Spreadsheets can also be a nightmare to collaborate on. The great strength of spreadsheets - their almost unlimited flexibility - is also their achilles heel. The same problem can be solved in a bewildering number of ways. Ask 10 analysts to build a simple model in a spreadsheet, and you’ll get 10 different spreadsheets! Furthermore, the cells which make spreadsheets so easy to develop incrementally also hide away the structure of the model. Understanding how data mutates through a model requires lots of digging into cell references, and chasing formulae across worksheets. Being handed somebody else’s spreadsheet can be a nightmare. It’s often quicker to rebuild spreadsheets from scratch, rather than trying to disentangle their model structure. This is incredibly wasteful. How many millions of analyst hours each year are being spent rewriting functional models, simply because the structure is so opaque?

This opacity also means that spreadsheets aren’t a good means of making decisions. It can be hard to understand why something changes. Following the data through such an opaque model structure is difficult. Good decisions are reached when we have a good understanding of cause-and-effect. Spreadsheets - and particularly the large and complex spreadsheets found inside most organisations - fail this test.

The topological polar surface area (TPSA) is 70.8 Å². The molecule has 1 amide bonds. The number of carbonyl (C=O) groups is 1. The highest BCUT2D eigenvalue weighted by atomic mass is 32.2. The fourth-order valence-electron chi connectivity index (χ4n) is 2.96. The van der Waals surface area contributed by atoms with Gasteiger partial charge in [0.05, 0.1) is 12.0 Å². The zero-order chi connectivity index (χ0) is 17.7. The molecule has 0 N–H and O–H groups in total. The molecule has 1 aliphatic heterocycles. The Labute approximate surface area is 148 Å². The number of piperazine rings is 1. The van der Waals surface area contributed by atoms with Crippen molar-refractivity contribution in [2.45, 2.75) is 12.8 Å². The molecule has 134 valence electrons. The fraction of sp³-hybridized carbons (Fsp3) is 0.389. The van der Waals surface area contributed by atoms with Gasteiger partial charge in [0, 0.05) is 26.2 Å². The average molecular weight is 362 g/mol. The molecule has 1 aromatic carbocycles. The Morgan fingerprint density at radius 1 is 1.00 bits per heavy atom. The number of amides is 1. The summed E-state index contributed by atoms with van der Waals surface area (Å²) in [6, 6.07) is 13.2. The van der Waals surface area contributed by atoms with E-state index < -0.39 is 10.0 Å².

There is a Better Way

We think that the structure of a model is just as important as the data and mathematics that goes on inside it. When models are well-structured, two great things happen:

  1. Models become much easier to collaborate on

  2. Cause-and-effect is easier to understand